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Methicillin-Resistant Staphylococcal Colonization and Infection in a Long-Term Care Facility

Robert R. Muder, MD; Carole Brennen, RN, MSN; Marilyn M. Wagener, MPH; Richard M. Vickers, BS; John D. Rihs, BS; Gary A. Hancock, BS; Ying C. Yee, MS; J. Michael Miller, PhD; and Victor L. Yu, MD
[+] Article, Author, and Disclosure Information

Presented in part at the 29th Interscience Conference on Antimicrobial Agents and Chemotherapy, 17-20 September 1989, in Houston, Texas.

Requests for Reprints: Robert R. Muder, MD, Infectious Disease Section, Veterans Affairs Medical Center, University Drive C, Pittsburgh, PA 15240.

Current Author Addresses: Drs. Muder and Yu, Ms. Brennen, Ms. Wagener, Mr. Vickers, Mr. Rihs, and Mr. Yee: Veterans Affairs Medical Center, University Drive C, Pittsburgh, PA 15240. Mr. Hancock: Centers for Disease Control, Building 5, Room 210, Atlanta, GA 30333.

Dr. Miller: Centers for Disease Control, Building 1, B341, COl, Atlanta, GA 30333.

Ann Intern Med. 1991;114(2):107-112. doi:10.7326/0003-4819-114-2-1-107
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Objective: To determine the natural history of colonization by methicillin-resistant Staphylococcus aureus (MRSA) among patients in a long-term care facility. We specifically sought to determine if MRSA colonization was predictive of subsequent infection.

Design: Cohort study.

Setting: Long-term Veterans Affairs Medical Center.

Patients: A total of 197 patients residing on two units were followed with regular surveillance cultures of the anterior nares.

Main Outcome Measurement: The development of staphylococcal infection.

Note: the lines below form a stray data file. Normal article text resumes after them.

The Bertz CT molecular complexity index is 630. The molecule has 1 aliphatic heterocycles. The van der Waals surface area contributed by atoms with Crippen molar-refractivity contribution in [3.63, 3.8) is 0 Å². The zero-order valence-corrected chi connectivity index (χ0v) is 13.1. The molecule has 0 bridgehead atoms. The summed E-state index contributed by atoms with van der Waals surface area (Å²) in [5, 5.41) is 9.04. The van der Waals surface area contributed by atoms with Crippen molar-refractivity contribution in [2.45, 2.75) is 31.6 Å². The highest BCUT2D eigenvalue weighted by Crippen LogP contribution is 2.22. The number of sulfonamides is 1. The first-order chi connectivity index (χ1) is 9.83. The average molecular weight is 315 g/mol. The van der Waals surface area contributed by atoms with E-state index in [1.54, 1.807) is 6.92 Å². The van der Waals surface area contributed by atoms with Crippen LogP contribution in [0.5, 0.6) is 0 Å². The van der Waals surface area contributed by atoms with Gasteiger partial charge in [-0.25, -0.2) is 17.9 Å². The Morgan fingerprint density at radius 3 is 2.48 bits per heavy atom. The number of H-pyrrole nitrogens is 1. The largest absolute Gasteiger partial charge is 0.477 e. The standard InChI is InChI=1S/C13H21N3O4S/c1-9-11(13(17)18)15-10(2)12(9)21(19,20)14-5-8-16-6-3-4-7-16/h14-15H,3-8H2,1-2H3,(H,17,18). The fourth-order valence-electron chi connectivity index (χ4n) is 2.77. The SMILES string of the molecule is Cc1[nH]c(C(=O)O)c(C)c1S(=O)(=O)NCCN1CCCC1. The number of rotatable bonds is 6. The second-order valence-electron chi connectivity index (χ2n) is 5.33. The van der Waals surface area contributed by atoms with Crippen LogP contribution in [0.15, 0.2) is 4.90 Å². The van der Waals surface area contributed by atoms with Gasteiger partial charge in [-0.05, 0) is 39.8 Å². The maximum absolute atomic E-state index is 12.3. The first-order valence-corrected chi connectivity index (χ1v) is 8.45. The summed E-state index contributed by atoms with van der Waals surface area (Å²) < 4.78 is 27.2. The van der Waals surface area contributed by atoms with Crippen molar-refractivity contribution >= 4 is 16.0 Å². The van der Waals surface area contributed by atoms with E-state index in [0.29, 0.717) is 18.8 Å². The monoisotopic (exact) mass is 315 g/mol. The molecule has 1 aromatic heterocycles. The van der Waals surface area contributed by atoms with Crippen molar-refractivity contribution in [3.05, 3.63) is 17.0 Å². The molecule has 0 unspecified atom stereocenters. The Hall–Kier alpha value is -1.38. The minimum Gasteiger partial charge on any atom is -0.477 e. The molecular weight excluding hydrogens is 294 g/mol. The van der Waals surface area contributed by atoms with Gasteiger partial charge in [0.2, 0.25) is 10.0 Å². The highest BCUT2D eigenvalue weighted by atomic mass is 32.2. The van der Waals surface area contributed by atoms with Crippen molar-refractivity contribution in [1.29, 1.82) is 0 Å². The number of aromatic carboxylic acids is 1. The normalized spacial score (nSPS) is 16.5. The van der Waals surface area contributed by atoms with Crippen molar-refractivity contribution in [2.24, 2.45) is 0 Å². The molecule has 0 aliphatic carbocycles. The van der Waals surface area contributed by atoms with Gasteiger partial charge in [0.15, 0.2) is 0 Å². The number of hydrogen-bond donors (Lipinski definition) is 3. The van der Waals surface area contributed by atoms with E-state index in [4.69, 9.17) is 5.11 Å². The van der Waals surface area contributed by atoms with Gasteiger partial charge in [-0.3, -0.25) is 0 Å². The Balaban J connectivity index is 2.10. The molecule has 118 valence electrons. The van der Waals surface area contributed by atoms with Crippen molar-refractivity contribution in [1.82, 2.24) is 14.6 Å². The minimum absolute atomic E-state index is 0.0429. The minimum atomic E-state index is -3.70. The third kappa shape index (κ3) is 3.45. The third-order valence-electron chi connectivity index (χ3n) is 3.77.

Results: Thirty-two patients were persistent carriers of MRSA and 44 were persistent carriers of methicillin-susceptible strains (MSSA). Twenty-five percent of MRSA carriers had an episode of staphylococcal infection compared with 4% of MSSA carriers and 4.5% of non-carriers (P < 0.01; relative risk 3.8; 95% CI, 2.0 to 6.4). The rate of development of infection among MRSA carriers was 15% for every 100 days of carriage. Using logistic regression analysis, persistent MRSA carriage was the most significant predictor of infection (P < 0.001; odds ratio, 3.7). Seventy-three percent of all MRSA infections occurred among MRSA carriers. Isolates of MRSA from 7 patients were typed. Colonizing and infecting strains had the same phage type in all 7 patients and the same pattern of plasmid EcoRI restriction endonuclease fragments in 5 patients.

Conclusions: Colonization of the anterior nares by MRSA predicts the development of staphylococcal infection in long-term care patients; most infections arise from endogenously carried strains. Colonization by MRSA indicates a significantly greater risk for infection than does colonization by MSSA. The results offer a theoretic rationale for reduction in MRSA infections by interventions aimed at eliminating the carrier state.





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